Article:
Disk Drill Media Recovery on the Mac App Store

Thank you for choosing Disk Drill app from the Mac App Store. You are minutes away from restoring your data, but first we would like to walk you through the data recovery process. We ask that you join us in this guide to ensure that you get the most out of Disk Drill and do not experience any issues with file recovery.

One common issue is “storage devices not listed” on the Disk Drill’s drive list, and it has a very simple fix.

This simple tutorial will not only discuss solutions to the above issue, but will also show you how to get your data back in just a few simple clicks. If you still have questions after completing this tutorial or need additional help, please, feel free to contact us, the CleverFiles team is always on standby and happy to help.

How to Recover from a Disk Image

On the Mac App Store in order to stay within approved security requirements, Disk Drill is not allowed to ask for your root/admin password. This rule is there for your protection against malicious apps, however it also prevents our recovery app from accessing your disks directly to read and recover your data, a crucial part of the file recovery process. Since Mac will not grant the necessary root (admin) privileges to reclaim lost files, there is no way for Disk Drill to read your data directly! So, in order to perform a successful recovery, Disk Drill needs a binary copy of your disk where the data loss had occurred, often called a “read-write uncompressed byte-to-byte disk image”. You will need to create this image file manually before you can start the recovery. Here’s how that can be done.

Disk Utility - Disk Image Creation - Create Uncompressed Disk Image

Option #1: Disk Utility

  1. Make sure Disk Utility has been granted Full Disk Access (see System Preferences -> Security & Privacy -> Full Disk Access)
  2. Run Disk Utility, it’s a standard Mac OS X/macOS system app.
  3. Choose the drive to recover from on the left.
  4. Initiate a new backup in one of the following ways:
    1. Go to File > New Image > Image from “YOUR_DISK_NAME”.
    2. Right-click the drive on the list and choose Image from “YOUR_DISK_NAME”.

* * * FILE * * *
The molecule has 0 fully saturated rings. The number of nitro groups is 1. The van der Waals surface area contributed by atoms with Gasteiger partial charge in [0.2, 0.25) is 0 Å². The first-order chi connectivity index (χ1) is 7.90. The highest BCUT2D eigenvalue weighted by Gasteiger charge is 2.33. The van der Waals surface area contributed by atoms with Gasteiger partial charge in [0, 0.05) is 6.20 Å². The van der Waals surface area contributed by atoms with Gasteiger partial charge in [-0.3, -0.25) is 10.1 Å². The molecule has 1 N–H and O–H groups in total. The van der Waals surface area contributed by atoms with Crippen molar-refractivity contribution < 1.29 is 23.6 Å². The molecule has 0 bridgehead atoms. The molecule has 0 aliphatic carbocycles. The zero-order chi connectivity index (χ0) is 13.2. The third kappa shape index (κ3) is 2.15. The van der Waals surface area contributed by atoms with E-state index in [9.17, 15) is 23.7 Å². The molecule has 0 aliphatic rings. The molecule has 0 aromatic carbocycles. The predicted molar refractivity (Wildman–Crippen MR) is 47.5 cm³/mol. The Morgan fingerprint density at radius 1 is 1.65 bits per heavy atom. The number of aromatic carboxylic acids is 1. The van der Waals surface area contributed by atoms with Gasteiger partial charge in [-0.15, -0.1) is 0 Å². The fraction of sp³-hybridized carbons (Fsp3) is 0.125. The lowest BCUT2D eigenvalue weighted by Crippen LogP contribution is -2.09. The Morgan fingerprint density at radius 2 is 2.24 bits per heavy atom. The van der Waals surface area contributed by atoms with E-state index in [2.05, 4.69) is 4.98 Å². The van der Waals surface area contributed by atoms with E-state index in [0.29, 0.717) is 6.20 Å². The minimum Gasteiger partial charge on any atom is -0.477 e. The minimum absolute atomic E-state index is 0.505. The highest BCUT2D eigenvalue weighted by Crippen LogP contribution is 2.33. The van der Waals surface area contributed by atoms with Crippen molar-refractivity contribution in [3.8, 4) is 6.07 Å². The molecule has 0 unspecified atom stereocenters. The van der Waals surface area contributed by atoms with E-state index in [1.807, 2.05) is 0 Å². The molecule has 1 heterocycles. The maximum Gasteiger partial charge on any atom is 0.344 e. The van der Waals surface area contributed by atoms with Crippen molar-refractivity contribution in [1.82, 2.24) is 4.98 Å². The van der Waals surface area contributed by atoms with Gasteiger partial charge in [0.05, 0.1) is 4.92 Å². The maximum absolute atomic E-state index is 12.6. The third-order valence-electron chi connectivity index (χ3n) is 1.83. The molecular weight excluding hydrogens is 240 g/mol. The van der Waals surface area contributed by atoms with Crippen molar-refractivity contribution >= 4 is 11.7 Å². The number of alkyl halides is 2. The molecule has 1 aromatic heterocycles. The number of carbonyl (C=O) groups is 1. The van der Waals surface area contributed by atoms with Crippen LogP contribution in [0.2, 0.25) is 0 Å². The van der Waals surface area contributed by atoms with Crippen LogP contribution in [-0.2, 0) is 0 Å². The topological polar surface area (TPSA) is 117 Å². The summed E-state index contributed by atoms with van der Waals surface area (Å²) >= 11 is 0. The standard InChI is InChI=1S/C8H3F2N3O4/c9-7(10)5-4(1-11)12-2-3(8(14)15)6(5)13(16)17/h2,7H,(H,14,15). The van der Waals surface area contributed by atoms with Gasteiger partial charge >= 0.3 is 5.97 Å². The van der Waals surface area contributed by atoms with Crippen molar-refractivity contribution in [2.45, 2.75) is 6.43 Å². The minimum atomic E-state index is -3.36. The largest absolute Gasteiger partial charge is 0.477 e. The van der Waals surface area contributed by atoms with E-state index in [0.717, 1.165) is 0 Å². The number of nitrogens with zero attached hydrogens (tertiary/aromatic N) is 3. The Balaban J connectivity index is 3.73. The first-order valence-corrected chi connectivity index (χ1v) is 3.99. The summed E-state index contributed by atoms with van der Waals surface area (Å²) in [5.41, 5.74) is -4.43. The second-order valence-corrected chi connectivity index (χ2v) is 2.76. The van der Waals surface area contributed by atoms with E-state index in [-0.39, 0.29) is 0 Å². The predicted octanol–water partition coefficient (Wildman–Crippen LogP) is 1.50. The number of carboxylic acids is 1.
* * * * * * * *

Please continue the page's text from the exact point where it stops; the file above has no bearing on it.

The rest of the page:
5. Create a new disk image with “read-write” as the Image format. Do not choose “Compressed” or “read-only”, these options will not copy vital lost data.
  6. Set encryption to “none”.
  7. Save your disk image to any drive except the affected (original) one, an external hard drive is usually ideal. Mind the required disk space, it has to be bigger than the disk image you are creating.
  8. Return to the Disk Drill window and load the new DMG file by drag and drop or open it using File then “Open Disk Image” in the menu options.

Option #2: Terminal App

If the Disk Utility disk image does not work, you still have other data recovery options. You will still need a disk image, in this case we will be creating one via Terminal. Sometimes the Disk Utility method will not properly copy all of your deleted data to the image file thus causing issues when you try to perform the recovery.

On the other hand, Terminal gets around the access restrictions to guarantee all your data recovery efforts work as expected. It does require more work, familiarity with command line tools and some precautions to avoid damaging your disk in the process, but the chances to get your files back are higher. It’s still very simple and straightforward, we promise!

  1. First, you must find out the “BSD device node” for the disk or partition that has your deleted data. You can do this through Disk Utility (as in option #2). You do this by clicking the disk in the drive list and then choosing “Get Info” from the popup menu. This will show you a long table of data. You need to find and make note of the “BSD device node” entry on this list. It will say something like “disk0”, write/copy this information down for later.find out the BSD device node for the disk
  2. Launch Terminal and create the disk image. You will need to type (or paste) the following command to start the process:
    sudo dd if=/dev/disk0 of=/users/%USERNAME%/Desktop/disk.dmg bs=131072 conv=noerror,sync

    And then…

    sudo chmod 777 /users/%USERNAME%/Desktop/disk.dmg

    You can change the disk image file name and location as you see fit, mind the amount of required disk space, and whether the location where the backup will be created is part of your iCloud Drive or Dropbox, etc.

    You might be asked by macOS to unmount your disk before creating a backup. In that case, use the following command before initiating the backup process (disk0 should be your disk’s BSD device node):

    diskutil unmountDisk /dev/disk0

  3. Creating the file will take some time to complete, once finished you will find your disk.dmg file stored safely on your Desktop.

Congratulations, you are now ready to recover your deleted data! You should have no issues loading your disk image into our apps if you follow the above steps. This method also has the added advantage of speed, recovery is generally much faster from a disk image. You do not have to worry about bad sectors slowing down your data recovery as with other methods.

Still Having Questions? Get in Touch!

If none of these solutions work or if you still have questions, feel free to drop us a line. Our tech support team will gladly go through the process with you, so you can get your data back with our data recovery app as soon as possible.

.updated: July 16, 2021 author: CleverFiles Team